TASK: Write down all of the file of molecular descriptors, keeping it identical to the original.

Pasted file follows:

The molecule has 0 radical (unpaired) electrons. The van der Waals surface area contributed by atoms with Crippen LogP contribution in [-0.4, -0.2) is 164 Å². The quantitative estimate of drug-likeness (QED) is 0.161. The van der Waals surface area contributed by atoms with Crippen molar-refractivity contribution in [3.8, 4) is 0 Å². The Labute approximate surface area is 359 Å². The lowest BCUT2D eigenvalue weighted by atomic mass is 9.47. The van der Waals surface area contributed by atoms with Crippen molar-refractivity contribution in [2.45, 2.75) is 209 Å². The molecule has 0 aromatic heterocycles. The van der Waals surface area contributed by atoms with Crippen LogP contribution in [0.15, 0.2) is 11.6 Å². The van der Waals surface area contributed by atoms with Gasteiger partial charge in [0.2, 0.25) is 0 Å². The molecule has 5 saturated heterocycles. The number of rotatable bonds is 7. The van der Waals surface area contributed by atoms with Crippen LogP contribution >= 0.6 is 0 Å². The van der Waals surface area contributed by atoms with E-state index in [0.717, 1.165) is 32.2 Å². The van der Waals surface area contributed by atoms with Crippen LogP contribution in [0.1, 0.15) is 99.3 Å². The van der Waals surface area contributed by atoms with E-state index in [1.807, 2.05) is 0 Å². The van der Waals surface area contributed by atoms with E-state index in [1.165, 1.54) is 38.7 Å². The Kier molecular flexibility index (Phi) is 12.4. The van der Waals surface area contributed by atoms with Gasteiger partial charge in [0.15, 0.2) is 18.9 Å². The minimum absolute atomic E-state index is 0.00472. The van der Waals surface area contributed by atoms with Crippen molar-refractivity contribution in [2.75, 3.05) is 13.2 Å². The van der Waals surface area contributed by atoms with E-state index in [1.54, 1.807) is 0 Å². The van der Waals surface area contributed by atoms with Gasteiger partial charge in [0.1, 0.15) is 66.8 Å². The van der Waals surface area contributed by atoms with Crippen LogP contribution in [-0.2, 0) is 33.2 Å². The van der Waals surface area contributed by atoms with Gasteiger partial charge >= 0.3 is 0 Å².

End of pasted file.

The molecule has 0 radical (unpaired) electrons. The van der Waals surface area contributed by atoms with Crippen LogP contribution in [-0.4, -0.2) is 164 Å². The quantitative estimate of drug-likeness (QED) is 0.161. The van der Waals surface area contributed by atoms with Crippen molar-refractivity contribution in [3.8, 4) is 0 Å². The Labute approximate surface area is 359 Å². The lowest BCUT2D eigenvalue weighted by atomic mass is 9.47. The van der Waals surface area contributed by atoms with Crippen molar-refractivity contribution in [2.45, 2.75) is 209 Å². The molecule has 0 aromatic heterocycles. The van der Waals surface area contributed by atoms with Crippen LogP contribution in [0.15, 0.2) is 11.6 Å². The van der Waals surface area contributed by atoms with Gasteiger partial charge in [0.2, 0.25) is 0 Å². The molecule has 5 saturated heterocycles. The number of rotatable bonds is 7. The van der Waals surface area contributed by atoms with Crippen LogP contribution >= 0.6 is 0 Å². The van der Waals surface area contributed by atoms with E-state index in [0.717, 1.165) is 32.2 Å². The van der Waals surface area contributed by atoms with Crippen LogP contribution in [0.1, 0.15) is 99.3 Å². The van der Waals surface area contributed by atoms with E-state index in [1.807, 2.05) is 0 Å². The van der Waals surface area contributed by atoms with E-state index in [1.165, 1.54) is 38.7 Å². The Kier molecular flexibility index (Phi) is 12.4. The van der Waals surface area contributed by atoms with Gasteiger partial charge in [0.15, 0.2) is 18.9 Å². The minimum absolute atomic E-state index is 0.00472. The van der Waals surface area contributed by atoms with Crippen molar-refractivity contribution in [2.75, 3.05) is 13.2 Å². The van der Waals surface area contributed by atoms with E-state index in [1.54, 1.807) is 0 Å². The van der Waals surface area contributed by atoms with Gasteiger partial charge in [0.1, 0.15) is 66.8 Å². The van der Waals surface area contributed by atoms with Crippen LogP contribution in [-0.2, 0) is 33.2 Å². The van der Waals surface area contributed by atoms with Gasteiger partial charge >= 0.3 is 0 Å².